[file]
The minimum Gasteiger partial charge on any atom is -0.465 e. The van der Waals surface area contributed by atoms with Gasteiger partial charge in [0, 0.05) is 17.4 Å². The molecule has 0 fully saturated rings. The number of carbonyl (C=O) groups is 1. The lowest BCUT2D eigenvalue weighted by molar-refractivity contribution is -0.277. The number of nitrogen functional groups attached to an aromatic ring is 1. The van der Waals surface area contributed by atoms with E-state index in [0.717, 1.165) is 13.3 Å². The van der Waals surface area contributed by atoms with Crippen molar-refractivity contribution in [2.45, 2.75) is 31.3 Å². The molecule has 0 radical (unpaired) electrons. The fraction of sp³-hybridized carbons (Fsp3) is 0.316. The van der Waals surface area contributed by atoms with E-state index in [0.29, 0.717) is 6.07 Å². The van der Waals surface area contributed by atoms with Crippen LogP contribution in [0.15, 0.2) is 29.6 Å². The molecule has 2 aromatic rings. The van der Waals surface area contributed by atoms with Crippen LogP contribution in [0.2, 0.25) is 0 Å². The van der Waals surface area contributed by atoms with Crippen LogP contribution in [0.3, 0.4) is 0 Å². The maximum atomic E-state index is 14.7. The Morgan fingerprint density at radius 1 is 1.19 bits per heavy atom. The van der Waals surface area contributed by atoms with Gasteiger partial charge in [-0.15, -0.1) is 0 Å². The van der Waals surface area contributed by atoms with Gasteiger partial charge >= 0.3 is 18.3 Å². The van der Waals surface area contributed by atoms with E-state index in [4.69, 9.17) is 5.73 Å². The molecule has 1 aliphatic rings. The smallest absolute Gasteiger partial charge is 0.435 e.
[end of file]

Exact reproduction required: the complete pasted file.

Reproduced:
The minimum Gasteiger partial charge on any atom is -0.465 e. The van der Waals surface area contributed by atoms with Gasteiger partial charge in [0, 0.05) is 17.4 Å². The molecule has 0 fully saturated rings. The number of carbonyl (C=O) groups is 1. The lowest BCUT2D eigenvalue weighted by molar-refractivity contribution is -0.277. The number of nitrogen functional groups attached to an aromatic ring is 1. The van der Waals surface area contributed by atoms with E-state index in [0.717, 1.165) is 13.3 Å². The van der Waals surface area contributed by atoms with Crippen molar-refractivity contribution in [2.45, 2.75) is 31.3 Å². The molecule has 0 radical (unpaired) electrons. The fraction of sp³-hybridized carbons (Fsp3) is 0.316. The van der Waals surface area contributed by atoms with E-state index in [0.29, 0.717) is 6.07 Å². The van der Waals surface area contributed by atoms with Crippen LogP contribution in [0.15, 0.2) is 29.6 Å². The molecule has 2 aromatic rings. The van der Waals surface area contributed by atoms with Crippen LogP contribution in [0.2, 0.25) is 0 Å². The van der Waals surface area contributed by atoms with Crippen LogP contribution in [0.3, 0.4) is 0 Å². The maximum atomic E-state index is 14.7. The Morgan fingerprint density at radius 1 is 1.19 bits per heavy atom. The van der Waals surface area contributed by atoms with Gasteiger partial charge in [-0.15, -0.1) is 0 Å². The van der Waals surface area contributed by atoms with Gasteiger partial charge >= 0.3 is 18.3 Å². The van der Waals surface area contributed by atoms with E-state index in [4.69, 9.17) is 5.73 Å². The molecule has 1 aliphatic rings. The smallest absolute Gasteiger partial charge is 0.435 e.